But frozen pizza category leader DiGiorno is not deflated by these trends – rather, it is rising to the challenge, just like it did 20 years ago when it launched its Original Rising Crust that revolutionized how consumers viewed and experienced frozen pizza.
The current landscape
Sales of frozen pizza have declined 12% from 2010-2014, with the percentage of households buying frozen pizza during this period contracting 3%, according to market analysis by Packaged Facts. Market research from Mintel adds that the $5.5 billion category is unlike to see a turnaround any time soon with sales predicted to remain flat through 2019.
In a blog post earlier this year, Mintel blames the stagnation on consumers “trading up and out of retail pizza, to more expensive delivery and food service options,” as a result of the US economy “looking brighter.”
Packaged Facts adds that “health and wellness trends focusing on ‘real food’ ingredients and clean eating have negative implications for frozen pizza, given its association as a highly processed convenience food.”
DiGiorno rises to today’s challenges
For DiGiorno, which is marking its 20th year on the market, the current trends are nothing new and certainly are not insurmountable, according to one of the brand's creators.
Similar to the current trends, “when we developed our Original Rising Crust pizza [in 1996], the category was flat … [and] pan and hand-tossed carryout pizza were the gold standard,” said baking expert Frank Cole, who helped create DiGiorno and now serves as a pizza advisor for the brand and Nestle’s European pizza division lead.
But, he added, at the time, “my team and I saw an opportunity to develop an oven-ready pizza with a dough that rises to crust perfection, and a fresh-baked taste” that was unlike anything on store shelves then.
By using “the knowledge that the freshest taste comes baked from the freshest place – your oven,” the Original Rising Crust pizza helped DiGiorno pizza “become synonymous with its tagline, ‘It’s not delivery. It’s DiGiorno,” and “taught consumers to trust their oven; not delivery,” he added.
The innovation also helped propel the brand to the top of the frozen pizza category in the US with about $1.01 billion worth of sales in 2016, according to Statista. This is almost twice the sales of Red Baron, which comes in second with $597 million in sales in 2016, Statista data reveals.
Finding new product inspiration around the world
In the face of similar and evolving challenges in today’s market, DiGiorno continues to innovate to bring new crust forms and different flavors that will appeal to today’s more adventurous eaters, as well as everyday consumer palettes, Cole said.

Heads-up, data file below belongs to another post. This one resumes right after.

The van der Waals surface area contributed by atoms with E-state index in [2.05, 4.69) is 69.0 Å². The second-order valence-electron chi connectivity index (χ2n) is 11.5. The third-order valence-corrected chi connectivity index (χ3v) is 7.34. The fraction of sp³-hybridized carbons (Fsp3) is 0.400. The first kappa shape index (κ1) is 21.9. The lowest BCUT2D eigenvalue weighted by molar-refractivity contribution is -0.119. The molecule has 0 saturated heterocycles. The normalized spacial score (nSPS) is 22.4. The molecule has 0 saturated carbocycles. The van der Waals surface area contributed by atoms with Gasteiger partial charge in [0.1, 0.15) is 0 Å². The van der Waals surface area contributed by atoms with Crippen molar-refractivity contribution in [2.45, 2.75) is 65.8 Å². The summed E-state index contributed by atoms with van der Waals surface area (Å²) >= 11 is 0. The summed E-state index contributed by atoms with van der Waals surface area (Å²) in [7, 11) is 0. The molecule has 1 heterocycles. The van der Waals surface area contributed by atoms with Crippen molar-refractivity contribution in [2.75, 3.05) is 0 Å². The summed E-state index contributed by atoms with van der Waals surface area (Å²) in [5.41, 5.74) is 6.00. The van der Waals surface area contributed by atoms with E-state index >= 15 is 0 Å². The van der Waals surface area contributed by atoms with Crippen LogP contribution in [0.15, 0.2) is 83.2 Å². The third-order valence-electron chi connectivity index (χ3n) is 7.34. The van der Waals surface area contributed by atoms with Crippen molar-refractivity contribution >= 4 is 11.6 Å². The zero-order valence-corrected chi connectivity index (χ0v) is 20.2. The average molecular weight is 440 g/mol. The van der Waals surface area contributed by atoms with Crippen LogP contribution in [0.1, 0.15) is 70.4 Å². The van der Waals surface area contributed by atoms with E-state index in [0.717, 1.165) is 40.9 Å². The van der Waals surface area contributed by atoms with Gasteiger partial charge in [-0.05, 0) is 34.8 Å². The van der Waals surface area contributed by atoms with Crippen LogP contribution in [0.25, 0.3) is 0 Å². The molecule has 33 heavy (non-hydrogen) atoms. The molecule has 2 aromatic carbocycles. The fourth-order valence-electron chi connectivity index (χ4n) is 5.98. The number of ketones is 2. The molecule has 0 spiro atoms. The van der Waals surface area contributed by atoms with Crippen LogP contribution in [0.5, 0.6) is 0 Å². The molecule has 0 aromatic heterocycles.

“We’re always laser focused on trends inspired by restaurant menus (both on a national and global level) to create a diverse pizza portfolio that satisfies our consumers’ sense of exploration and discovery,” Cole said. “Our chefs and R&D specialists frequently travel on pizza trips to major food cities both in the US and abroad to observe new trends and techniques, translating what they see into inspiration for new DiGiorno pizza varieties.”
From these trips, Cole said, DiGiorno has identified “an exciting opportunity to innovate around heritage as well as new consumer expectations of freshness, organic, natural flavors, simple ingredients and enhanced nutritional value.”
In addition, he said, “we will look to specifically highlight our bakery expertise and demonstrate how our pizza pushes the need with our crust offerings.”
Improving nutrition while preserving taste
The brand also is striving to meet consumers’ evolving demand for healthier, more premium options by improving the nutritional profile of its products and helping educate consumers about how to enjoy its pizza as part of a well-balanced diet, Cole said.
“Even pizza enthusiasts like us believe in the importance of a balanced diet. At DiGiorno pizza, we feel everyone should approach their meal planning with balance, choosing to enjoy a variety of foods in moderation,” Cole said.
That is why the brand provides a range of products “with the nutritional information clearly spelled out, to let consumers decide what’s best for them,” he said. “We also provide portion guidance to help consumers select the appropriate portion, and encourage them to pair their pizza with a salad, roasted veggies, fresh fruit and a glass of water.”
In addition, “as part of our commitment to make a better pizza, we reduced sodium across our entire portfolio of pizza brands last year, including DiGiorno pizza, by 10%” based on sales weighted line averages compared to 2013 sodium levels, and removed artificial flavors from all DiGiorno pizzas, Cole said.
Innovation offers high rewards but with some risk
Alongside the potential for an innovation to hit it out of the park, as in the case of Original Rising Crust pizza, comes some risk, Cole acknowledged.
“We experiment often with new ways to give consumers the same great DiGiorno pizza quality and fresh-baked taste they’ve come to love from their oven,” but some innovations are more successful than others, Cole said.
“Several years ago, we tried out a traditional Chicago-style Deep Dish pizza. Although a great product, and loved by people in Chicago, it was not as accepted by consumers in other parts of the country,” he explained. “We look at a number of things when measuring DiGiorno pizza success, most importantly, our delivery of quality to our consumers, but universal appeal is also a key element,” he added.
This flop aside, Cole said that overall DiGiorno has helped consumers “rise to the occasion” successfully for the past 20 years, making “it easier for consumers to spend less time in the kitchen and more time with their friends and family.”
Looking forward, he added that he hopes “our new pizza ideas will bring as much pleasure to consumers as DiGiorno pizza has in the past.”